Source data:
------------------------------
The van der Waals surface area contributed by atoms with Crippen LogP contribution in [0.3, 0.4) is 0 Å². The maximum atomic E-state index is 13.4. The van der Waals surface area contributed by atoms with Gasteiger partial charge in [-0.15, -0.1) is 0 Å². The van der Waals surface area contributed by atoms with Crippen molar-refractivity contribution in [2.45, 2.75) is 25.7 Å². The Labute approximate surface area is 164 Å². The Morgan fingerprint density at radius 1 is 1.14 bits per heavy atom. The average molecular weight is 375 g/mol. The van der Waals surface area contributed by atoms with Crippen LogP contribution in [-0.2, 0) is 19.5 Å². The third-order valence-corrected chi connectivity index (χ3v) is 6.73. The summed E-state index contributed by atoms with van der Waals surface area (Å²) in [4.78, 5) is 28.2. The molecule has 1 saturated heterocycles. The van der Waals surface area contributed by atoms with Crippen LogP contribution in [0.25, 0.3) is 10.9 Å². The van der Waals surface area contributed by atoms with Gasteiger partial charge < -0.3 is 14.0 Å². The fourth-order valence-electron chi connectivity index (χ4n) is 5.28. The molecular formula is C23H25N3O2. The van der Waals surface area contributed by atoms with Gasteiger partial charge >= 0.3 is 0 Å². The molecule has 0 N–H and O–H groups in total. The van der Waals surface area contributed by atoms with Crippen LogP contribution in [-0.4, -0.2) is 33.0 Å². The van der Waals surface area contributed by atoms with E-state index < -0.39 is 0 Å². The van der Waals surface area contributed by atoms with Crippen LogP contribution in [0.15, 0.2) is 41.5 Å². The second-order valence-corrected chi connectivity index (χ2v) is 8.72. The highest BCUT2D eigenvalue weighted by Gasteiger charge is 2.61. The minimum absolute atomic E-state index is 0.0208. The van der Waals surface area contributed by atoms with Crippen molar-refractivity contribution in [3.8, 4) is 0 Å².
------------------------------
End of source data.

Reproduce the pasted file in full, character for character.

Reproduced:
The van der Waals surface area contributed by atoms with Crippen LogP contribution in [0.3, 0.4) is 0 Å². The maximum atomic E-state index is 13.4. The van der Waals surface area contributed by atoms with Gasteiger partial charge in [-0.15, -0.1) is 0 Å². The van der Waals surface area contributed by atoms with Crippen molar-refractivity contribution in [2.45, 2.75) is 25.7 Å². The Labute approximate surface area is 164 Å². The Morgan fingerprint density at radius 1 is 1.14 bits per heavy atom. The average molecular weight is 375 g/mol. The van der Waals surface area contributed by atoms with Crippen LogP contribution in [-0.2, 0) is 19.5 Å². The third-order valence-corrected chi connectivity index (χ3v) is 6.73. The summed E-state index contributed by atoms with van der Waals surface area (Å²) in [4.78, 5) is 28.2. The molecule has 1 saturated heterocycles. The van der Waals surface area contributed by atoms with Crippen LogP contribution in [0.25, 0.3) is 10.9 Å². The van der Waals surface area contributed by atoms with Gasteiger partial charge < -0.3 is 14.0 Å². The fourth-order valence-electron chi connectivity index (χ4n) is 5.28. The molecular formula is C23H25N3O2. The van der Waals surface area contributed by atoms with Gasteiger partial charge >= 0.3 is 0 Å². The molecule has 0 N–H and O–H groups in total. The van der Waals surface area contributed by atoms with Crippen LogP contribution in [-0.4, -0.2) is 33.0 Å². The van der Waals surface area contributed by atoms with E-state index < -0.39 is 0 Å². The van der Waals surface area contributed by atoms with Crippen LogP contribution in [0.15, 0.2) is 41.5 Å². The second-order valence-corrected chi connectivity index (χ2v) is 8.72. The highest BCUT2D eigenvalue weighted by Gasteiger charge is 2.61. The minimum absolute atomic E-state index is 0.0208. The van der Waals surface area contributed by atoms with Crippen molar-refractivity contribution in [3.8, 4) is 0 Å².